Red Hat Makes Progress on System Containers

The push to modular operating systems constructed of microservices based on multiple types of container technologies is making progress as Red Hat gears up to deliver the server edition of Fedora 26, a distribution of Linux that Red Hat employs to test next-generation technologies.

Scheduled to be available in the next few weeks, Fedora 27 is based on a Boltron project that Red Hat previewed earlier this year. Matthew Miller, the project lead for Fedora, says the Boltron project will make it possible for developers to more easily support different editions of, for example, programming language runtimes such as Ruby 6 and 8. Red Hat has already delivered a workstation as well as an Atomic Host, a lighter-weight edition of Linux based on the same modular operating system.

Miller says the more modular approach to building and deploying operating system services makes use of both Docker images and System Containers, an alternative approach to traditional virtual machines that enable applications to share system resources without nearly as much performance penalty. Miller says System Containers also make it easier for an operating system to simultaneously support multiple instances of the same application or cluster such as Kubernetes that are based on different versions of the same code base.

In contrast to System Containers, which isolate underlying hardware, Docker containers are focused mainly on providing a way to more efficiently package application code in a way that enables applications to be deployed on multiple platforms. Collectively, however, Docker and System Containers are transforming both applications and operating systems in a set of microservices that can be easily mixed and matched as developers and DevOps teams see fit.

In fact, Miller says it won’t be too long before machine learning algorithms will be able to inspect an application to determine what operating system services are required and then dynamically construct them as necessary. As that application evolves, says Miller, additional services could be similarly added or removed. In fact, he notes those algorithms also could inform a DevOps team when there is a higher-quality version of a service being used by application available on a repository such as Github.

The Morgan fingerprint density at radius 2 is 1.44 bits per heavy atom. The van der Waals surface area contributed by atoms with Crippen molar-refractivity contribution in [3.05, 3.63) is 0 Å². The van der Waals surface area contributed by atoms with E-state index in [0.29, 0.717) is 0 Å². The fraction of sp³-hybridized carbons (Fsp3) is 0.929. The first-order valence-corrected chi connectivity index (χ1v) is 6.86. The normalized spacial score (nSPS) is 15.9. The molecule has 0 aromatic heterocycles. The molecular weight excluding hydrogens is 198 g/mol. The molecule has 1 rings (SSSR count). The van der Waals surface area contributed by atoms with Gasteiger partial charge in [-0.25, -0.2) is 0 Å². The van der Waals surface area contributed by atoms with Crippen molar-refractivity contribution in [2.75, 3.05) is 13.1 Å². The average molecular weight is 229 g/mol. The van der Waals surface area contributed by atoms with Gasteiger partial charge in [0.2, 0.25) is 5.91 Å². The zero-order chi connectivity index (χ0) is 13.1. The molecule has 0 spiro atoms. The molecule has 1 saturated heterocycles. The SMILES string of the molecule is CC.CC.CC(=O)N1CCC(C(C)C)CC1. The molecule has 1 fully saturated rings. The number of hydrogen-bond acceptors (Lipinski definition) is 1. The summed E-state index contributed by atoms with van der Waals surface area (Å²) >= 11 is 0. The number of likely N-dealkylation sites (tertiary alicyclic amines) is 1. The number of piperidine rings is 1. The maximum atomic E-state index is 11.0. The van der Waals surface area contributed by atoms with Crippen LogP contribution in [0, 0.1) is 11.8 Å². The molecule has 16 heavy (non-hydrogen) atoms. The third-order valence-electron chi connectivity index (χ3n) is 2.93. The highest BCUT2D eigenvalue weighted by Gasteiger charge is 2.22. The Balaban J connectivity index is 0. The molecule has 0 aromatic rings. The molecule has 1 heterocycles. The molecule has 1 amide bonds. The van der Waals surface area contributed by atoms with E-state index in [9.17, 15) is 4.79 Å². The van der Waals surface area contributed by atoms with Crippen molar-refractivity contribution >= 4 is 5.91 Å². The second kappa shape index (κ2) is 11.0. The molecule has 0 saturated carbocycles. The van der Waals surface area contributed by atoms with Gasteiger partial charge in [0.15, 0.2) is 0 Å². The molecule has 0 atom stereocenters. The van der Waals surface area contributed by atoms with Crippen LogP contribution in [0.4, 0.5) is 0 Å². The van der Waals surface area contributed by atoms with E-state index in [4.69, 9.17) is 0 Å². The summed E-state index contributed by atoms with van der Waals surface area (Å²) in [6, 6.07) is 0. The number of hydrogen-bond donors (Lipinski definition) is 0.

It may take a while longer yet for the latest advances in System Containers to find their way into commercial distribution of operating systems. But it’s a safe bet to say that providers of those operating systems are racing to make their platforms a lot more flexible than they are today by employing various forms of System Containers. Less clear right now is the impact those System Containers might have on the need for traditional hypervisors, which today are used to isolate stacks of software running on the same machine from one another.

Whatever the outcome, it appears that operating systems themselves will soon consist of little more than various microservices that can be invoked on demand. That may present some interesting new DevOps challenges. But the bigger promise is that System Containers promise to make upgrading applications and associated software infrastructure much less painful for all concerned.

Mike Vizard

Mike Vizard is a seasoned IT journalist with over 25 years of experience. He also contributed to IT Business Edge, Channel Insider, Baseline and a variety of other IT titles. Previously, Vizard was the editorial director for Ziff-Davis Enterprise as well as Editor-in-Chief for CRN and InfoWorld.

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